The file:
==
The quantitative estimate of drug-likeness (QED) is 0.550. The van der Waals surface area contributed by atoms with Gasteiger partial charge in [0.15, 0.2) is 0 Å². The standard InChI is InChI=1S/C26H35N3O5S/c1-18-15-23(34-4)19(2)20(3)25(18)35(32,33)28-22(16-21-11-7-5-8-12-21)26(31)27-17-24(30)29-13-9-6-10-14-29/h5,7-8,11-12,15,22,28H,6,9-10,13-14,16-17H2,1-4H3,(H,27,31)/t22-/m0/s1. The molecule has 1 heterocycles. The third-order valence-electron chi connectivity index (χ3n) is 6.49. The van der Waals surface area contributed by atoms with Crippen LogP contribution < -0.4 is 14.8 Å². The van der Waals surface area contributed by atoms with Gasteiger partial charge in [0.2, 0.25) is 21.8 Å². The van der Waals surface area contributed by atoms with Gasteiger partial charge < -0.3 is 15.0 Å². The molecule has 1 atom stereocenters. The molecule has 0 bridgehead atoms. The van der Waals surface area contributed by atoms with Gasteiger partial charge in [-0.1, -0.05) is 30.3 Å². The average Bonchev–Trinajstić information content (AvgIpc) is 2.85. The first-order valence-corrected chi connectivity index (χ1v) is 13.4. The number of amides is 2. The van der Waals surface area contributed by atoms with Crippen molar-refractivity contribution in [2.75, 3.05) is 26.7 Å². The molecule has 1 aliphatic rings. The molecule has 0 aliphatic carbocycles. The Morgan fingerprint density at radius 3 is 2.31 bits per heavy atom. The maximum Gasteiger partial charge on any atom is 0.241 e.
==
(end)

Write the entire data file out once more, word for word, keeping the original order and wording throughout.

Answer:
The quantitative estimate of drug-likeness (QED) is 0.550. The van der Waals surface area contributed by atoms with Gasteiger partial charge in [0.15, 0.2) is 0 Å². The standard InChI is InChI=1S/C26H35N3O5S/c1-18-15-23(34-4)19(2)20(3)25(18)35(32,33)28-22(16-21-11-7-5-8-12-21)26(31)27-17-24(30)29-13-9-6-10-14-29/h5,7-8,11-12,15,22,28H,6,9-10,13-14,16-17H2,1-4H3,(H,27,31)/t22-/m0/s1. The molecule has 1 heterocycles. The third-order valence-electron chi connectivity index (χ3n) is 6.49. The van der Waals surface area contributed by atoms with Crippen LogP contribution < -0.4 is 14.8 Å². The van der Waals surface area contributed by atoms with Gasteiger partial charge in [0.2, 0.25) is 21.8 Å². The van der Waals surface area contributed by atoms with Gasteiger partial charge < -0.3 is 15.0 Å². The molecule has 1 atom stereocenters. The molecule has 0 bridgehead atoms. The van der Waals surface area contributed by atoms with Gasteiger partial charge in [-0.1, -0.05) is 30.3 Å². The average Bonchev–Trinajstić information content (AvgIpc) is 2.85. The first-order valence-corrected chi connectivity index (χ1v) is 13.4. The number of amides is 2. The van der Waals surface area contributed by atoms with Crippen molar-refractivity contribution in [2.75, 3.05) is 26.7 Å². The molecule has 1 aliphatic rings. The molecule has 0 aliphatic carbocycles. The Morgan fingerprint density at radius 3 is 2.31 bits per heavy atom. The maximum Gasteiger partial charge on any atom is 0.241 e.